Another reason why it has taken me long to write this book is that, once I hit on the idea that my topic should be villainy and not heroism (on which far more has been written), I had basically the whole field to myself. Believe it or not, there is very little direct bibliography on villainy, and what is available deals mainly with specific villains and not with the concept itself. Typically, I started with lists of villainous characters and soon got mired into what promised to be the beginnings of an encyclopedia. That was not, however, the kind of book I wanted to write. Nor a history of fictional villainy, though now that I’m done writing my own book this is a project that I wish someone else would write (not me!). The problem of how to select a corpus and structure a coherent volume plagued me for years –as I kept myself busy doing a thousand other things– until I ask my previous PhD supervisor, Andrew Monnickendam, for help. His advice was very simple but very helpful: narrow down the field to a genre, a period, and a nationality. Since most bibliography on villainy deals with recent American audio-visual products, here was the solution to my needs: I would focus on the British novel since WWII.

Why? Reason number one: the fictional construction of villainy is rooted in British culture, beginning with the Devil and Vice in the morality plays, following with Shakespeare, Milton, the Gothic novel, Dickens… Should I go on? The villain is, most definitely, not a product of American culture. Reason number two: the villain’s audiovisual presence often depends on novels that have been ignored or that, even when they are very popular, are seen as vehicles for the hero. I wanted to put together a variety of cases that would help me stress a crucial point: there is a remarkable coherence in the presentation of villainy across different fiction genres; this has been overlooked simply because no one was paying attention. Third reason: Adolf Hitler had to be in my book as the real-life villain that changed the rules of representing villainy. I knew from the very beginning that my book should be called From Hitler to Voldemort, though Routledge preferred the title to act as subtitle, and have the volume be called Masculinity and Patriarchal Villainy in British Fiction, which was originally my subtitle.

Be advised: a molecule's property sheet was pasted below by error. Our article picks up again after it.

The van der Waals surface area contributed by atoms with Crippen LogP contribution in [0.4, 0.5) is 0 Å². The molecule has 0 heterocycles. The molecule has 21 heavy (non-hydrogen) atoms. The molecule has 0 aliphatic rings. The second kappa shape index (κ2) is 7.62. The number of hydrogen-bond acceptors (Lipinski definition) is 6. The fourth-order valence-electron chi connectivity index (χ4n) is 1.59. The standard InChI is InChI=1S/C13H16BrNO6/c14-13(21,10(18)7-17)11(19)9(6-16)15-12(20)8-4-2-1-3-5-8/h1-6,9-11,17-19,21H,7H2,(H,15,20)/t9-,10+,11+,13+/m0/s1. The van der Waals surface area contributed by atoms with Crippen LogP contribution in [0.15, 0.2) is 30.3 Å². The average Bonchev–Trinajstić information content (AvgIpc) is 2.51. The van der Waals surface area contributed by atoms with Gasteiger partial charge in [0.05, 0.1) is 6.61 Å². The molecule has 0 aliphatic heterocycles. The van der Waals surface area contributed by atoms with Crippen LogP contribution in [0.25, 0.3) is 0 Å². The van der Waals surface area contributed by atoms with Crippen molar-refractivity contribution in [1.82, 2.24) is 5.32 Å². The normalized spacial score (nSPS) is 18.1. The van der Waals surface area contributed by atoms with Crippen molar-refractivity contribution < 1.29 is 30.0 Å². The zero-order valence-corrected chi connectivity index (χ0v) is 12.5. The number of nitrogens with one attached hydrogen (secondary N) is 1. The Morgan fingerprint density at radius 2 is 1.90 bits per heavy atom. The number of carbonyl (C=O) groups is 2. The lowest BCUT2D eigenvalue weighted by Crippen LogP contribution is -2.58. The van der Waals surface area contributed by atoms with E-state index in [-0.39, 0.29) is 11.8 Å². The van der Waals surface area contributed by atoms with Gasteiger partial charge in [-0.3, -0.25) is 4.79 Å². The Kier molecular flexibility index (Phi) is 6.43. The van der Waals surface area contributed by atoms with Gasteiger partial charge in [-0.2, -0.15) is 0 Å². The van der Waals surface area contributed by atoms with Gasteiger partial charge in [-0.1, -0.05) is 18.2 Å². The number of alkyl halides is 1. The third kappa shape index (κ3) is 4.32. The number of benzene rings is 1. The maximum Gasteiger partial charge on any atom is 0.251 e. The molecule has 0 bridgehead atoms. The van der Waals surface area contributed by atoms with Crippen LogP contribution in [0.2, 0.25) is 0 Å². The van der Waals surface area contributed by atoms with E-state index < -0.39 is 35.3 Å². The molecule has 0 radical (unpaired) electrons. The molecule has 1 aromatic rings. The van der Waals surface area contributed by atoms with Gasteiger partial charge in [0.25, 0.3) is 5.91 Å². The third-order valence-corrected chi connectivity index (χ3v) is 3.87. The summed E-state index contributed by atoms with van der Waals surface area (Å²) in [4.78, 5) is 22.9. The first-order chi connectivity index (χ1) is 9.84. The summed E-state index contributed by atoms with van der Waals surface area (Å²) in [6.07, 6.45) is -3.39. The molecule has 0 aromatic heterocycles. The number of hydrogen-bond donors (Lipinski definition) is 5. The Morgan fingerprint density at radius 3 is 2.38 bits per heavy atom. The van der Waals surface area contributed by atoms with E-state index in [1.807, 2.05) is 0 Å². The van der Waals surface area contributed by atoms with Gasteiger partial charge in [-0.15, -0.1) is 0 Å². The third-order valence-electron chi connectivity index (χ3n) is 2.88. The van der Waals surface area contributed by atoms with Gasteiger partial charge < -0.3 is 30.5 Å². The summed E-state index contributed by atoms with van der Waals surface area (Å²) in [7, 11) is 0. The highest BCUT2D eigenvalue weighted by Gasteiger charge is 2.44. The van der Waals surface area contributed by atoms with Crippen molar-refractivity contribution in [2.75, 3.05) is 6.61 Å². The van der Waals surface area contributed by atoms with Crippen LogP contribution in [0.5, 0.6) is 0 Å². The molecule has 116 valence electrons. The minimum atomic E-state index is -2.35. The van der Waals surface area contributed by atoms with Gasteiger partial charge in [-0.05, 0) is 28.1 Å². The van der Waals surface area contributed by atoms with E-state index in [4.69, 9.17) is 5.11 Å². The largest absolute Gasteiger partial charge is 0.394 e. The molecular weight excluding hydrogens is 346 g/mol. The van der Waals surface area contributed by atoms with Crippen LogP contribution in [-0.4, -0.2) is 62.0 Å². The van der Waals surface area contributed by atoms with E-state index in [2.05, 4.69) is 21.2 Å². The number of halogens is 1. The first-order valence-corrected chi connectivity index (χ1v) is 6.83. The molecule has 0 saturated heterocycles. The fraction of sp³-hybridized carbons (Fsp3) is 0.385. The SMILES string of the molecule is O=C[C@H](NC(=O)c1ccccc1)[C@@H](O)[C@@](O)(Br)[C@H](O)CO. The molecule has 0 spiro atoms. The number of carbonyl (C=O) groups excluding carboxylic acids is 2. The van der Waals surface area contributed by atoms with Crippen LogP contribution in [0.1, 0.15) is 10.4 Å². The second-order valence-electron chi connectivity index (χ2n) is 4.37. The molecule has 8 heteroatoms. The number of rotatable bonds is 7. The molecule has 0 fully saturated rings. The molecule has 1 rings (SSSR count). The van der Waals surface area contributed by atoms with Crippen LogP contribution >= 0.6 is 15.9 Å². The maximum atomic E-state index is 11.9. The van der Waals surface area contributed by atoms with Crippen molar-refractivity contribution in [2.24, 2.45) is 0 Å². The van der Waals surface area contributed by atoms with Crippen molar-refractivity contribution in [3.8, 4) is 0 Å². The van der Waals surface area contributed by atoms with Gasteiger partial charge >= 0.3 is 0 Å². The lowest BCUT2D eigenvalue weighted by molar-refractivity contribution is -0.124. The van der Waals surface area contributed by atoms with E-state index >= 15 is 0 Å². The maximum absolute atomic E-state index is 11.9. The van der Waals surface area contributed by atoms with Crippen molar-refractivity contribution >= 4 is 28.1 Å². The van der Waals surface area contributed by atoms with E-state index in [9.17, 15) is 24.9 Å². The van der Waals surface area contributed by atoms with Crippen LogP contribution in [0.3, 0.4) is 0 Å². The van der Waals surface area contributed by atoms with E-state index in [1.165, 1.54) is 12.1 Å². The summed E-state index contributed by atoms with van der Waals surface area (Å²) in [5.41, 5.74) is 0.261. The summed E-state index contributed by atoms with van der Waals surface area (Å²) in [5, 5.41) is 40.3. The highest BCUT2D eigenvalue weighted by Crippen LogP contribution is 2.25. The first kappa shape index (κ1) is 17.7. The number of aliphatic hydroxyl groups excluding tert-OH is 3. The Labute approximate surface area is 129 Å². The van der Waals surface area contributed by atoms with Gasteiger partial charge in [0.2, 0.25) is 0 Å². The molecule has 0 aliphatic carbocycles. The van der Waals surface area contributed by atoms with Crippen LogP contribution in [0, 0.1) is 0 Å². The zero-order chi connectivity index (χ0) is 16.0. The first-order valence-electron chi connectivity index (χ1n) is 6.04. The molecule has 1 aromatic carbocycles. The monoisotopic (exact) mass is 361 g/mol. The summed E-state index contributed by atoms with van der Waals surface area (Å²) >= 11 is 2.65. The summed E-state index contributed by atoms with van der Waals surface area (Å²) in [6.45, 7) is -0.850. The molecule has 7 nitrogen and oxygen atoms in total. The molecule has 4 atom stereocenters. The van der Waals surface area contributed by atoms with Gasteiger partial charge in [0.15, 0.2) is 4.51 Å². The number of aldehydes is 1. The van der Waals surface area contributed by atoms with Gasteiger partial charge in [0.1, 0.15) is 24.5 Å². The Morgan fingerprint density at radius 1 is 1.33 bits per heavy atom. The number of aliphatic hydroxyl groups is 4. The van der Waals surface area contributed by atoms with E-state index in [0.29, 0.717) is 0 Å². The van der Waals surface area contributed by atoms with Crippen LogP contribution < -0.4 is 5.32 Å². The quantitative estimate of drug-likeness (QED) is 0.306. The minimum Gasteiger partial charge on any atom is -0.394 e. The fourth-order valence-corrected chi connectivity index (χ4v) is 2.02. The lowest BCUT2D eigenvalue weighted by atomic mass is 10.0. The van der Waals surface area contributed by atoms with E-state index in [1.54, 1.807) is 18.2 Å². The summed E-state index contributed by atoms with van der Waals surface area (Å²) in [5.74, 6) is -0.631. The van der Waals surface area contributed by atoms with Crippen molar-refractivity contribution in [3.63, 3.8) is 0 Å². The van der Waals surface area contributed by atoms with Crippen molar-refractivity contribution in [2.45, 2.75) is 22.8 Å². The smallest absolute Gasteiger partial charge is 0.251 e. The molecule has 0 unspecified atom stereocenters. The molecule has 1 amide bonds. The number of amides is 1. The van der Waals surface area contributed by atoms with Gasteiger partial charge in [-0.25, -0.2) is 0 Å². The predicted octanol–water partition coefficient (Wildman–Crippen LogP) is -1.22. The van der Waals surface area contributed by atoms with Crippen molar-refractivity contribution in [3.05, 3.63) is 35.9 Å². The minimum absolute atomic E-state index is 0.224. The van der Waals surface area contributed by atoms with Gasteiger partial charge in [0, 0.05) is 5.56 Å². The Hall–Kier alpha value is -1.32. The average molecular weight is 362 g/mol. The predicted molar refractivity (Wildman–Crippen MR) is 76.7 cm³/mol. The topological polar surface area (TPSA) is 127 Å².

Here is the table of contents:
Introduction. Defining the Patriarchal Villain
Chapter 1. Adolf Hitler: The Threat of Absolute Villainy
Chapter 2. Big Brother and O’Brien: The Mystique of Power and the Reproduction of Patriarchal Masculinity
Chapter 3. Morgoth and Sauron: The Problem of Recurring Villainy
Chapter 4. Steerpike: Gormenghast’s Angry Young Man
Chapter 5. Ernst Stavro Blofeld, Larger Than Life: The Villain in the James Bond Series
Chapter 6. Richard Onslow Roper and the ‘Labyrinth of Monstrosities’: John le Carré’s Post-Cold War Villains
Chapter 7. Michael Dobbs’s Francis Urquhart Trilogy: Democracy at Risk
Chapter 8. Big Ger Cafferty, Crime Boss: The Constant Struggle to Retain Power
Chapter 9. Voldemort and the Limits of Dark Magic: Self-empowerment as Self-destruction

This is quite similar to the list I started with, although Chapter 4 was originally split between Mervyn Peake, Grahame Green (Brighton Rock), and Anthony Burgess (A Clockwork Orange). I soon realized that Peake’s Steerpike demanded more room and I gave it to him. As you can see, some chapters deal with very well-known texts, others not so much (Chapter 7 is the first academic essay on the Urquhart novels by Michael Dobbs). One thing that bothered me is that the list of primary sources for each chapter ran from just one book (Orwell’s 1984 in Chapter 2) to twelve (Ian Fleming’s Bond novels in Chapter 5) and even more (Ian Rankin’s many novels in Chapter 8). I discovered, though, that the strict word-count which I had to respect (110000 words), helped me to stay focused. Of all the villains here considered, I was most surprised by Tolkien’s Morgoth, a relatively little known character because he appears in the pages of The Silmarillion, not an easy book to read. If you’re wondering who Morgoth is you need to know that he is Sauron’s much admired master.